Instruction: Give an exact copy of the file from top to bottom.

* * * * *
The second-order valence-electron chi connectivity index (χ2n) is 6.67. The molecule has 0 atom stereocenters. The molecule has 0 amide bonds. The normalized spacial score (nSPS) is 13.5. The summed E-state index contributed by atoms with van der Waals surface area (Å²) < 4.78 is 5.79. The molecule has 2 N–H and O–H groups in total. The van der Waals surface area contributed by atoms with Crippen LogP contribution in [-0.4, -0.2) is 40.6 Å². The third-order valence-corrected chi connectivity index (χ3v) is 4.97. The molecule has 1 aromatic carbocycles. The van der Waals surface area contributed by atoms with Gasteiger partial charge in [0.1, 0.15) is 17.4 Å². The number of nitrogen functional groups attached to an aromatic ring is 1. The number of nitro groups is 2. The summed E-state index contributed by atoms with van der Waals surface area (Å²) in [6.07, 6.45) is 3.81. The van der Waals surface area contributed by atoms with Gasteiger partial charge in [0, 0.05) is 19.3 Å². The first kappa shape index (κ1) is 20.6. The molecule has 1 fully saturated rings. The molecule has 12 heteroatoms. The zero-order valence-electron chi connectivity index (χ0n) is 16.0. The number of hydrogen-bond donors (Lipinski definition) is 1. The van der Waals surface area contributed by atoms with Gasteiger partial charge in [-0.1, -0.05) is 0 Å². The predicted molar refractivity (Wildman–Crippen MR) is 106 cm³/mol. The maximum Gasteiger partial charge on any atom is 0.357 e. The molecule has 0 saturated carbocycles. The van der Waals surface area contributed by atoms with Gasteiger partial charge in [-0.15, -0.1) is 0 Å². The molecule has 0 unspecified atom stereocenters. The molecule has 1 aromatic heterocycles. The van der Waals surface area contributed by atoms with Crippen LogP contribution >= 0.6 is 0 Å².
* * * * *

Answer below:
The second-order valence-electron chi connectivity index (χ2n) is 6.67. The molecule has 0 atom stereocenters. The molecule has 0 amide bonds. The normalized spacial score (nSPS) is 13.5. The summed E-state index contributed by atoms with van der Waals surface area (Å²) < 4.78 is 5.79. The molecule has 2 N–H and O–H groups in total. The van der Waals surface area contributed by atoms with Crippen LogP contribution in [-0.4, -0.2) is 40.6 Å². The third-order valence-corrected chi connectivity index (χ3v) is 4.97. The molecule has 1 aromatic carbocycles. The van der Waals surface area contributed by atoms with Gasteiger partial charge in [0.1, 0.15) is 17.4 Å². The number of nitrogen functional groups attached to an aromatic ring is 1. The number of nitro groups is 2. The summed E-state index contributed by atoms with van der Waals surface area (Å²) in [6.07, 6.45) is 3.81. The van der Waals surface area contributed by atoms with Gasteiger partial charge in [0, 0.05) is 19.3 Å². The first kappa shape index (κ1) is 20.6. The molecule has 1 fully saturated rings. The molecule has 12 heteroatoms. The zero-order valence-electron chi connectivity index (χ0n) is 16.0. The number of hydrogen-bond donors (Lipinski definition) is 1. The van der Waals surface area contributed by atoms with Gasteiger partial charge in [-0.1, -0.05) is 0 Å². The predicted molar refractivity (Wildman–Crippen MR) is 106 cm³/mol. The maximum Gasteiger partial charge on any atom is 0.357 e. The molecule has 0 saturated carbocycles. The van der Waals surface area contributed by atoms with Gasteiger partial charge in [-0.15, -0.1) is 0 Å². The molecule has 0 unspecified atom stereocenters. The molecule has 1 aromatic heterocycles. The van der Waals surface area contributed by atoms with Crippen LogP contribution >= 0.6 is 0 Å².